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Publication numberUSRE34037 E
Publication typeGrant
Application numberUS 07/642,582
Publication dateAug 18, 1992
Filing dateJan 17, 1991
Priority dateJun 6, 1986
Also published asCA1261699A1, DE3718963A1, DE3718963C2, US4798585
Publication number07642582, 642582, US RE34037 E, US RE34037E, US-E-RE34037, USRE34037 E, USRE34037E
InventorsMasahide Inoue, Takeshi Ichitsuka, Yasuhiko Hirayama, Shozo Koshikawa, Tateki Kitaoka, Nobuo Nakabayashi, Tatsumichi Takeda, Osamu Minoo
Original AssigneeAsahi Kogaku Kogyo K.K.
Export CitationBiBTeX, EndNote, RefMan
External Links: USPTO, USPTO Assignment, Espacenet
Support for biomedical implant device
US RE34037 E
Abstract
A support for a biomedical implant device in which the support has a surface layer composed of a biocompatible calcium phosphate material such as sintered hydroxyapatite with a porosity of 50-60% and pore size of 0.5-500 micrometers. Preferably, the surface layer is formed with projections or recesses of a few hundred micrometers size.
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Claims(19)
What is claimed is:
1. A biomedical implant device for implantation within tissue of a body, comprising: a support having a surface layer to be contacted with said tissue and composed of a biocompatible calcium phosphate material; and a medically operative part at least partially enclosed by said surface layer.
2. A biomedical implant device as recited in claim 1, wherein said calcium phosphate material is sintered hydroxyapatite.
3. A biomedical implant device as recited in claim 1, wherein said calcium phosphate material has a porosity of 5-60%.
4. A biomedical implant device as recited in claim 3 wherein said porosity is in a range of 20-40%.
5. A biomedical implant device as recited in claim 2, wherein said calcium phosphate material has a porosity of 5-60%.
6. A biomedical implant device as recited in claim 1, wherein said calcium phosphate material has a porosity of 5-60% and has voids with an average pore size of 0.5-500 micrometers.
7. A biomedical implant device as recited in claim 6, wherein said average pore size is 5-200 micrometers.
8. A biomedical implant device as recited in claim 2, wherein said calcium phosphate material has a porosity of 5-60% and has voids with an average pore size of 0.5-500 micrometers.
9. A biomedical implant device as recited in claim 8, wherein said average pore size is 5-200 micrometers.
10. A biomedical implant device as recited in claim 1, wherein said support further comprises at least one inner layer inside said surface layer of a material of greater strength than said surface layer.
11. A biomedical implant device as recited in claim 10, wherein said inner layer comprises sintered hydroxyapatite with a porosity significantly less than that of said surface layer.
12. A biomedical implant device as recited in claim 1, wherein said surface layer includes a plurality of surface projections having a average height of 5-1000 micrometers.
13. A biomedical implant device as recited in claim 5, wherein said surface layer includes a plurality of surface projections having heights of 5-1000 micrometers.
14. A biomedical implant device as recited in claim 1, wherein said surface layer includes a plurality of surface recesses having diameters of 0.5-500 micrometers.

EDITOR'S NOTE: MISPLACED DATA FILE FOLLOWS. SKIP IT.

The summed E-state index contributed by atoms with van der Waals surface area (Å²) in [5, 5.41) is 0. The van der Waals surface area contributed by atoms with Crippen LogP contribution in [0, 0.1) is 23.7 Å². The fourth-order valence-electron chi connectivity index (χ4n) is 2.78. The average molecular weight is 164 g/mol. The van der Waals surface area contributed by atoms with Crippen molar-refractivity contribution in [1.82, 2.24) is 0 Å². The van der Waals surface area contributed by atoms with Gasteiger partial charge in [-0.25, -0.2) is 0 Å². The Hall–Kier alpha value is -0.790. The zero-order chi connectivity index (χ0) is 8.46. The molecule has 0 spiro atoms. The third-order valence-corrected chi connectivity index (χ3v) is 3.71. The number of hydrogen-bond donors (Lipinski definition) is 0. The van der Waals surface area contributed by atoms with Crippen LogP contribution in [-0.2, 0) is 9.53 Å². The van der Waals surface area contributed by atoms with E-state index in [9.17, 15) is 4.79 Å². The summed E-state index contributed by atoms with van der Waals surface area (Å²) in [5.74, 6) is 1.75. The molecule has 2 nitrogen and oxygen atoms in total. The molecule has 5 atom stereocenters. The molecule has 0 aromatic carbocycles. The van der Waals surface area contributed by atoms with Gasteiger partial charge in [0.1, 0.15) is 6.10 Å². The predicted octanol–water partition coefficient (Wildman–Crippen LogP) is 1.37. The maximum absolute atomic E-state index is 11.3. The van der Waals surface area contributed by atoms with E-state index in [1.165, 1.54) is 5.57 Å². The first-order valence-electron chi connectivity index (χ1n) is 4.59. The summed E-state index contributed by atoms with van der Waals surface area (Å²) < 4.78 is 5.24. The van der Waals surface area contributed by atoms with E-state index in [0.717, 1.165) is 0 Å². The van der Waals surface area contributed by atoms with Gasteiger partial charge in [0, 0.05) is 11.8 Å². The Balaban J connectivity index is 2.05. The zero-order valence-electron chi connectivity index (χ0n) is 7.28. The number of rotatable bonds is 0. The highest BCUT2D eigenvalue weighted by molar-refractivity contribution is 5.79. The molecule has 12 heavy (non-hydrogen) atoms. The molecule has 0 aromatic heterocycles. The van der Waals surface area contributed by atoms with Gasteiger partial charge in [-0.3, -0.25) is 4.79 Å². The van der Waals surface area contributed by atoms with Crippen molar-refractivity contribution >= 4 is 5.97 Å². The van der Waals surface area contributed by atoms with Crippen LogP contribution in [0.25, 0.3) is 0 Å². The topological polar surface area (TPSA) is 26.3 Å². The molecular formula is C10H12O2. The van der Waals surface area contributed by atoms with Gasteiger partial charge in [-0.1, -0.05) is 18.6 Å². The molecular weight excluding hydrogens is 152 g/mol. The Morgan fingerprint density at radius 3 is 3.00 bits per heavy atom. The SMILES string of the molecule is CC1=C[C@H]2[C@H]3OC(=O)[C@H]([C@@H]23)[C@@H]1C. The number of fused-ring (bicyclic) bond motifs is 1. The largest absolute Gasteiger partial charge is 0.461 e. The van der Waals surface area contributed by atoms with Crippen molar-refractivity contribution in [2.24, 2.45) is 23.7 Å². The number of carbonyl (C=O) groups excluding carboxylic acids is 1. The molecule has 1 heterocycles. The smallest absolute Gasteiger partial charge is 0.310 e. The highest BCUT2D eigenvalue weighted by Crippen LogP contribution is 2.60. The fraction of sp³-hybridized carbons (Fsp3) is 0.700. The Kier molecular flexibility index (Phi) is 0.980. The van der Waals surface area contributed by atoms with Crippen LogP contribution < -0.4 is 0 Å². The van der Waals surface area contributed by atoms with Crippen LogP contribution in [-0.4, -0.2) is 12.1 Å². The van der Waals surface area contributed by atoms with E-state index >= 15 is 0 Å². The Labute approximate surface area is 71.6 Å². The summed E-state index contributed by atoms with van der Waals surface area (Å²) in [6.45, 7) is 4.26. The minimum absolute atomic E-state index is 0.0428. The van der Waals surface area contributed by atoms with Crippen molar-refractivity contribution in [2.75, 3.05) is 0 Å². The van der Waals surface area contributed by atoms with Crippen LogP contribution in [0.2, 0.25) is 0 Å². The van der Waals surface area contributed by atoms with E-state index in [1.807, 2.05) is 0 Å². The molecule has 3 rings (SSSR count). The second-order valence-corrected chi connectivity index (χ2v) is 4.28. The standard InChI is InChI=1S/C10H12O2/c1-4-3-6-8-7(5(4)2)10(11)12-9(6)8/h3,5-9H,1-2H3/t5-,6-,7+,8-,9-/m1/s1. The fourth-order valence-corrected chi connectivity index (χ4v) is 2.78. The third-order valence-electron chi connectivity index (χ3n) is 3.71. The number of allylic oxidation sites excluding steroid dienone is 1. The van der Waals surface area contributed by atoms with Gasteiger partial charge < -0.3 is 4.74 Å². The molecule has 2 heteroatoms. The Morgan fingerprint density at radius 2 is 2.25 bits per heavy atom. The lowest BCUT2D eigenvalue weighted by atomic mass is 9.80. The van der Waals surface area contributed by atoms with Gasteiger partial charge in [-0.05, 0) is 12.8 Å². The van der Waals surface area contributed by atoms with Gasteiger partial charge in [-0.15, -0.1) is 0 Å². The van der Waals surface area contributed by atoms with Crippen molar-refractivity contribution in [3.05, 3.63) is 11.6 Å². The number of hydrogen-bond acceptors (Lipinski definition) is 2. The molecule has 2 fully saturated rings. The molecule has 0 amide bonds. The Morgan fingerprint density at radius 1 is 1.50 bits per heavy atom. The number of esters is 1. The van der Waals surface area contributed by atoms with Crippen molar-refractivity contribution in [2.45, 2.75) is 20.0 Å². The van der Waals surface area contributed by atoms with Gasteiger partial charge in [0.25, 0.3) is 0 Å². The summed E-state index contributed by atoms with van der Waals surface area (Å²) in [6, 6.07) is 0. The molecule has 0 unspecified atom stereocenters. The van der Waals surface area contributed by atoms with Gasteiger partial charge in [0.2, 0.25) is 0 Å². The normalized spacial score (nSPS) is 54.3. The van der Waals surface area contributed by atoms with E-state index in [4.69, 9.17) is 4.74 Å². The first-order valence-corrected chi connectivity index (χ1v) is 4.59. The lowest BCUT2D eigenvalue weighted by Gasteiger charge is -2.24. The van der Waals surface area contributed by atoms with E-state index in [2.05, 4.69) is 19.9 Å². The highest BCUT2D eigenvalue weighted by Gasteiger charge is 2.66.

15. A biomedical implant device as recited in claim 5, wherein said surface layer includes a plurality of surface recesses having diameters of 0.5-500 micrometers.
16. A biomedical implant device as recited in claim 1, wherein said medically operative part comprises a catheter and said support acts as a cuff surrounding said catheter.
17. A biomedical implant device as recited in claim 1, wherein said medically operative part comprises a drug reservoir and said support at least partially covers said drug reservoir. .Iadd.
18. A biomedical implant device for implantation within the tissues of a body, comprising; a support in the form of a cuff having a surface layer to be contacted with said tissues and composed of a biocompatible calcium phosphate material. .Iaddend. .Iadd.19. A biomedical implant device for implantation within the tissues of a body, comprising; a support having a surface layer to be contacted with said tissues and composed of a biocompatible calcium phosphate material, said support being in the form of a catheter cuff, said cuff including fixing means which, in use, operates to stably retain a catheter within the body. .Iaddend. .Iadd.20. A drug reservoir device for implantation within the body of a drug recipient, comprising; a drug reservoir, a casing formed of a biocompatible calcium phosphate material and substantially covering at least one surface of said reservoir and being in contact with tissues of the body in use, a drug entry location for receiving quantities of a drug to be delivered to the body, and a drug exit location through which said drug is supplied to the body. .Iaddend. .Iadd.21. A biomedical implant device for implantation within the tissues of a body, comprising; a support in the form of a catheter cuff having a surface layer to be contacted with said tissues and composed of a biocompatible calcium phosphate material. .Iaddend. .Iadd.22. A biomedical implant device for implantation within the tissues of a body, comprising; a support having a surface layer to be contacted with said tissues and composed of a biocompatible calcium phosphate material, said support being in the form of a cuff, said cuff including fixing means which, in use, operates to stably contact a member to be held in place in the body by said cuff. .Iaddend. .Iadd.23. A device as claimed in claim 22, wherein said fixing
means includes an interior surface of said cuff. .Iaddend. .Iadd.24. A drug reservoir device for implantation within the body of a drug recipient, comprising: a drug reservoir, a casing formed of a biocompatible calcium phosphate material and substantially covering a surface of said reservoir and being in contact with tissues of the body in use, a drug entry location for receiving quantities of a drug to be delivered to the body, and a drug exit location through which said drug is supplied to the body. .Iaddend.
Description
BACKGROUND OF THE INVENTION

1. Field of the Invention